From the time AT&T first announced its intent to purchase T-Mobile, the companies had to know they were in for a fight with regulators and lawmakers. In a previous life, after all, AT&T held the telecommunications market in enough of a stranglehold that the Department of Justice broke it up.
That's undoubtedly why AT&T has couched everything from the announcement to the official public interest statement filed with the Federal Communications Commission in terms of how the deal will benefit consumers - and how it will enable the companies to advance the government's goal of increasing broadband access.
But the pressure increased a little when AT&T CEO Randall Stephenson and T-Mobile CEO Philipp Humm testified before the Senate Subcommittee on Antitrust, Competition Policy and Consumer Rights. From the outset, subcommittee chair Sen. Herb Kohl (D-Wis.) insisted that the companies had to convince the panel that the merger was not only not bad for consumers, but would benefit them. eWEEK quoted the lawmaker this way:
An industry that was once a monopoly owned by AT&T in the last century is in danger of reverting to a duopoly in this new century. So, we must ask, is putting the control of such a vital economic sector relied on daily by million of people in [the care of] just two or three companies good for our country?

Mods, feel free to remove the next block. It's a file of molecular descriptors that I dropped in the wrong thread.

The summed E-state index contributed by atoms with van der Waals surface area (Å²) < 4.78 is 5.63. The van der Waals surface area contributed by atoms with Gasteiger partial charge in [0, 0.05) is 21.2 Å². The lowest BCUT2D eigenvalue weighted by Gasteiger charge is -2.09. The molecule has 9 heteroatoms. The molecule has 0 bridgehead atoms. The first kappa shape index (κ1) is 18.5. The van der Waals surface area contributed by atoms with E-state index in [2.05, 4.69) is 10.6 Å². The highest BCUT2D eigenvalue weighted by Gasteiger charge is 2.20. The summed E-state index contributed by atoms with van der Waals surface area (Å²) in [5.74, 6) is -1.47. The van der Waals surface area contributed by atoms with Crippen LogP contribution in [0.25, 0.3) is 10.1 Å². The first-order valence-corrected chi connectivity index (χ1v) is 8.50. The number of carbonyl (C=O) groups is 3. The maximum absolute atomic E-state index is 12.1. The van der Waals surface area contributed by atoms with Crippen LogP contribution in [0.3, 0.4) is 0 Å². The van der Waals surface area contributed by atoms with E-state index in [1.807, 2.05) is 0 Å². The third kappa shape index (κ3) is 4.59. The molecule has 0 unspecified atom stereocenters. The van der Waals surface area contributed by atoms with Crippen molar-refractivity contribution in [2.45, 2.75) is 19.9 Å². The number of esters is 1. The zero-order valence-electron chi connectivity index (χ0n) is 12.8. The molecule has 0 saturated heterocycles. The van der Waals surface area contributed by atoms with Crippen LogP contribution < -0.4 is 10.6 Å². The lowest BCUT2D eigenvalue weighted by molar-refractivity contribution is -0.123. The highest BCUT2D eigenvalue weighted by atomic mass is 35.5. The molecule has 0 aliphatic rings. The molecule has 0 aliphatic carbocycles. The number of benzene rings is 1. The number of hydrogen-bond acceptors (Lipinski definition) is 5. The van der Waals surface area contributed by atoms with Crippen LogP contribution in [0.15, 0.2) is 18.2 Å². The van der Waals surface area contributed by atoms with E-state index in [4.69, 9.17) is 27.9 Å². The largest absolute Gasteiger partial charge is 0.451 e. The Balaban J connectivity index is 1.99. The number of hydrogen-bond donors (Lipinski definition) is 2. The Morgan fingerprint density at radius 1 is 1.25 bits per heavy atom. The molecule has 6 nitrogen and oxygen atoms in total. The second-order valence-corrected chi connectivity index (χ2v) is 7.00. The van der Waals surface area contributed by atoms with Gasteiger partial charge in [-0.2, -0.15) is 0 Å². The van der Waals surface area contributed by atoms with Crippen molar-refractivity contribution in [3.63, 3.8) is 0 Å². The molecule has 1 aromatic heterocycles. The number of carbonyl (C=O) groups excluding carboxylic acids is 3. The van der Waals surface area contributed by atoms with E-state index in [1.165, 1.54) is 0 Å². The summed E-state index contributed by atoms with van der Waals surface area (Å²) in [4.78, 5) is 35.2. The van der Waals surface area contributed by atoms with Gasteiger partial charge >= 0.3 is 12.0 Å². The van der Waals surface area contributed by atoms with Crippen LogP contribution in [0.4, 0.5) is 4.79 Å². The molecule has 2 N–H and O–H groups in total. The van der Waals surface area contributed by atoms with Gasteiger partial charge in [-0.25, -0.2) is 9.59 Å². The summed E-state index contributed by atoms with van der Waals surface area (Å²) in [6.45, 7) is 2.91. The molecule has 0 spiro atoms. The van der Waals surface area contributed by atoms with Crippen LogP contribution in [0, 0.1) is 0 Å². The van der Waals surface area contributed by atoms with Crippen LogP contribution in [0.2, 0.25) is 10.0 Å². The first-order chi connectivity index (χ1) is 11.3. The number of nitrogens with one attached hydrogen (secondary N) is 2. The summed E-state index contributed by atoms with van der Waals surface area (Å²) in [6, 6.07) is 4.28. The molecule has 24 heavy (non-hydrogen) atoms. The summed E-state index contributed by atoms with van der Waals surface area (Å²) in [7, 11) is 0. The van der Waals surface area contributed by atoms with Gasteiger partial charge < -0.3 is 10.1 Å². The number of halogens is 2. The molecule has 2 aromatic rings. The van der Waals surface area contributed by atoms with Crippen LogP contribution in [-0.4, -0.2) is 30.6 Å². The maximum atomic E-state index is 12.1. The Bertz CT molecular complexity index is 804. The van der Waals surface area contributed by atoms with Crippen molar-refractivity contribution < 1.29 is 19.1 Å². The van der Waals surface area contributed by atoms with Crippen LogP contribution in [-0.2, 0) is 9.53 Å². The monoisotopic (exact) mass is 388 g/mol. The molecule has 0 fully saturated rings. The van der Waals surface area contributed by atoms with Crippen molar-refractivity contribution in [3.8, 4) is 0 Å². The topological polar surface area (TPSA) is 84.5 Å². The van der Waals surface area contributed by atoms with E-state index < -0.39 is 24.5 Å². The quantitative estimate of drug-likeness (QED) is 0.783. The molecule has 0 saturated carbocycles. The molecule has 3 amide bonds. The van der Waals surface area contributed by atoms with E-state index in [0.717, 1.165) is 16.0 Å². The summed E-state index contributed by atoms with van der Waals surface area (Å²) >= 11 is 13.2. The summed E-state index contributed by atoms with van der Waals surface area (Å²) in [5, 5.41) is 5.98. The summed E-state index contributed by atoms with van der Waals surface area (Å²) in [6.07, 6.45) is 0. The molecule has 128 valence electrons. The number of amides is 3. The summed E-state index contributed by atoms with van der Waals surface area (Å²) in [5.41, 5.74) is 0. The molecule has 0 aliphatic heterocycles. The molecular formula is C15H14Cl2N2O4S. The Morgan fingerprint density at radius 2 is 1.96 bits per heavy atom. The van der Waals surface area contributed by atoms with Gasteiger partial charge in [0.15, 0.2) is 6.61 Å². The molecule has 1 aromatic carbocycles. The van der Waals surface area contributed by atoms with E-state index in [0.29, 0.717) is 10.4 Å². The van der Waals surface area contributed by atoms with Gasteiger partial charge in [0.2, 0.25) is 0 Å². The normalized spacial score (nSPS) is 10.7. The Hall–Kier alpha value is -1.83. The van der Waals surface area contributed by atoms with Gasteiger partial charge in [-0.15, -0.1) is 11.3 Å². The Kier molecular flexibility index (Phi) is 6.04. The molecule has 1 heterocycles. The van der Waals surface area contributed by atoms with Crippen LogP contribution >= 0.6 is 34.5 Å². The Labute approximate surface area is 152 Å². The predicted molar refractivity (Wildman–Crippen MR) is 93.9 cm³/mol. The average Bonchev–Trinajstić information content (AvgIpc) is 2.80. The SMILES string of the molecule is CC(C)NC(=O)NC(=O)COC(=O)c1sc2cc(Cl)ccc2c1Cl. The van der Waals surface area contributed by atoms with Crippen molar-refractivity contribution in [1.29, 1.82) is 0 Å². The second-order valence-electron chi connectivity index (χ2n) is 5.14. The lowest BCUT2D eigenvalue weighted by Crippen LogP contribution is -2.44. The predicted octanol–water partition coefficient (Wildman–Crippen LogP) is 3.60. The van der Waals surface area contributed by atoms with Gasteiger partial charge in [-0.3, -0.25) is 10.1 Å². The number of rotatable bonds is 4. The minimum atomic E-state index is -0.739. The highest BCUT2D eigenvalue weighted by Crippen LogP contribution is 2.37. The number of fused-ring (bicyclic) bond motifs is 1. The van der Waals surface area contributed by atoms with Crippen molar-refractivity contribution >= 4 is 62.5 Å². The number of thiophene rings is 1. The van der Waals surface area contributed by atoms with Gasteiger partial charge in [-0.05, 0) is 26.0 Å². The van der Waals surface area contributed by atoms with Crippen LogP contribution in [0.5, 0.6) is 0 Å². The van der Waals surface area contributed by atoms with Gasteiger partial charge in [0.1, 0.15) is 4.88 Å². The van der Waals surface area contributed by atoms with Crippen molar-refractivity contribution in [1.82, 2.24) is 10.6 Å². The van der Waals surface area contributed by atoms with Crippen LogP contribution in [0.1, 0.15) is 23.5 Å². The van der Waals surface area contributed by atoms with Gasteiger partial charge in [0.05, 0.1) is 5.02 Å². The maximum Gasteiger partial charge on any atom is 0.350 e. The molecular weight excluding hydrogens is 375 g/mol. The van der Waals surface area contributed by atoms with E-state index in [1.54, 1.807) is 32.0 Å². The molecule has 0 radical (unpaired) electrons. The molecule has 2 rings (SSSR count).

AT&T and T-Mobile argued that the deal would not negatively impact competition in the mobile space because there are several local prepaid carriers (U.S. Cellular, MetroPCS and Cricket, to name a few) that also compete for customers.
But those opposed to the deal, including Sprint CEO Dan Hesse, who also testified for the panel, don't buy the comparison. In written testimony he said, in part:
These smaller prepaid companies provide a viable option for a limited group of customers, principally those who want a low cost phone with fewer options and features, and whose usage is primarily in a limited geographic area ... Likewise, the other few remaining post-paid carriers, which represent less than 5 percent of total post-paid subscribers, will not have the scale that will spur the Twin Bells to innovate or risk losing significant numbers of customers.
The only way to protect the market, according to Hesse, is to stop the merger altogether. The DoJ and the FCC should "Just say no," he said.